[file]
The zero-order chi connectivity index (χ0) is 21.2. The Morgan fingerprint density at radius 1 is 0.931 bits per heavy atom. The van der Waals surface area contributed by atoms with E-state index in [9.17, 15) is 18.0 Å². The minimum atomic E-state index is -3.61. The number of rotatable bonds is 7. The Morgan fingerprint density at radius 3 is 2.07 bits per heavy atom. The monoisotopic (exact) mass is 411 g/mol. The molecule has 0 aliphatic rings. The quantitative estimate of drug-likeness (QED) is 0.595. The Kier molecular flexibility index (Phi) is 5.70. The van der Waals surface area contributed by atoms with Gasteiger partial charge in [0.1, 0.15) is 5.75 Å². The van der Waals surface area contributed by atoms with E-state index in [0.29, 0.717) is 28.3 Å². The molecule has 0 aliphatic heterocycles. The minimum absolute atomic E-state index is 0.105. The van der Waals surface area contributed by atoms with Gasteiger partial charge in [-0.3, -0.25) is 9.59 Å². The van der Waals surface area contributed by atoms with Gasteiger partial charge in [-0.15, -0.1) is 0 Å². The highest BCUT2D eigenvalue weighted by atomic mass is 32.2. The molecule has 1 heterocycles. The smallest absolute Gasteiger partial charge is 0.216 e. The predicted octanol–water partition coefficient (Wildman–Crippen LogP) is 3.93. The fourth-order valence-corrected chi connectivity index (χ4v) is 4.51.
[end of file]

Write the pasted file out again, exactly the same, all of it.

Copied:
The zero-order chi connectivity index (χ0) is 21.2. The Morgan fingerprint density at radius 1 is 0.931 bits per heavy atom. The van der Waals surface area contributed by atoms with E-state index in [9.17, 15) is 18.0 Å². The minimum atomic E-state index is -3.61. The number of rotatable bonds is 7. The Morgan fingerprint density at radius 3 is 2.07 bits per heavy atom. The monoisotopic (exact) mass is 411 g/mol. The molecule has 0 aliphatic rings. The quantitative estimate of drug-likeness (QED) is 0.595. The Kier molecular flexibility index (Phi) is 5.70. The van der Waals surface area contributed by atoms with Gasteiger partial charge in [0.1, 0.15) is 5.75 Å². The van der Waals surface area contributed by atoms with E-state index in [0.29, 0.717) is 28.3 Å². The molecule has 0 aliphatic heterocycles. The minimum absolute atomic E-state index is 0.105. The van der Waals surface area contributed by atoms with Gasteiger partial charge in [-0.3, -0.25) is 9.59 Å². The van der Waals surface area contributed by atoms with Gasteiger partial charge in [-0.15, -0.1) is 0 Å². The highest BCUT2D eigenvalue weighted by atomic mass is 32.2. The molecule has 1 heterocycles. The smallest absolute Gasteiger partial charge is 0.216 e. The predicted octanol–water partition coefficient (Wildman–Crippen LogP) is 3.93. The fourth-order valence-corrected chi connectivity index (χ4v) is 4.51.